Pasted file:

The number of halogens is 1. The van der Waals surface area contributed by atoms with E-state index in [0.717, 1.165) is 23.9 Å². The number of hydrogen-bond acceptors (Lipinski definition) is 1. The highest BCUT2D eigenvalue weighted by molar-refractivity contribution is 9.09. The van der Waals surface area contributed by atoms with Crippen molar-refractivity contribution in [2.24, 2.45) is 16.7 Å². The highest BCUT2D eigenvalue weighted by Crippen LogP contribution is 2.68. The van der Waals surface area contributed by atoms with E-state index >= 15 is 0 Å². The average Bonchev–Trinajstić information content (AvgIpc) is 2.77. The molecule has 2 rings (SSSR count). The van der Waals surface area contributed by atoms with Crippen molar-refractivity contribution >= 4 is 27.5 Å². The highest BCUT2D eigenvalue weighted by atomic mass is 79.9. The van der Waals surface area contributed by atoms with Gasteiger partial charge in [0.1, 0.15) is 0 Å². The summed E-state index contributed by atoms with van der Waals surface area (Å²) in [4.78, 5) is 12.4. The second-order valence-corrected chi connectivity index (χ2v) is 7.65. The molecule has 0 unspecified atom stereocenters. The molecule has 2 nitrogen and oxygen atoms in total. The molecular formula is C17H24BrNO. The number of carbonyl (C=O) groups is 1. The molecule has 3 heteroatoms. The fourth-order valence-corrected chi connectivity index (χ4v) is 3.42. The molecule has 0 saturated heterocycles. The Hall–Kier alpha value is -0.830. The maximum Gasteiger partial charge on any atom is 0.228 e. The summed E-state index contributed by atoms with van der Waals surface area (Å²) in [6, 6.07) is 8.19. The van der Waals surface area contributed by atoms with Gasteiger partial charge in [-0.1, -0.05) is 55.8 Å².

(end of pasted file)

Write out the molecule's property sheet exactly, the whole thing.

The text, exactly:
The number of halogens is 1. The van der Waals surface area contributed by atoms with E-state index in [0.717, 1.165) is 23.9 Å². The number of hydrogen-bond acceptors (Lipinski definition) is 1. The highest BCUT2D eigenvalue weighted by molar-refractivity contribution is 9.09. The van der Waals surface area contributed by atoms with Crippen molar-refractivity contribution in [2.24, 2.45) is 16.7 Å². The highest BCUT2D eigenvalue weighted by Crippen LogP contribution is 2.68. The van der Waals surface area contributed by atoms with E-state index >= 15 is 0 Å². The average Bonchev–Trinajstić information content (AvgIpc) is 2.77. The molecule has 2 rings (SSSR count). The van der Waals surface area contributed by atoms with Crippen molar-refractivity contribution >= 4 is 27.5 Å². The highest BCUT2D eigenvalue weighted by atomic mass is 79.9. The van der Waals surface area contributed by atoms with Gasteiger partial charge in [0.1, 0.15) is 0 Å². The summed E-state index contributed by atoms with van der Waals surface area (Å²) in [4.78, 5) is 12.4. The second-order valence-corrected chi connectivity index (χ2v) is 7.65. The molecule has 0 unspecified atom stereocenters. The molecule has 2 nitrogen and oxygen atoms in total. The molecular formula is C17H24BrNO. The number of carbonyl (C=O) groups is 1. The molecule has 3 heteroatoms. The fourth-order valence-corrected chi connectivity index (χ4v) is 3.42. The molecule has 0 saturated heterocycles. The Hall–Kier alpha value is -0.830. The maximum Gasteiger partial charge on any atom is 0.228 e. The summed E-state index contributed by atoms with van der Waals surface area (Å²) in [6, 6.07) is 8.19. The van der Waals surface area contributed by atoms with Gasteiger partial charge in [-0.1, -0.05) is 55.8 Å².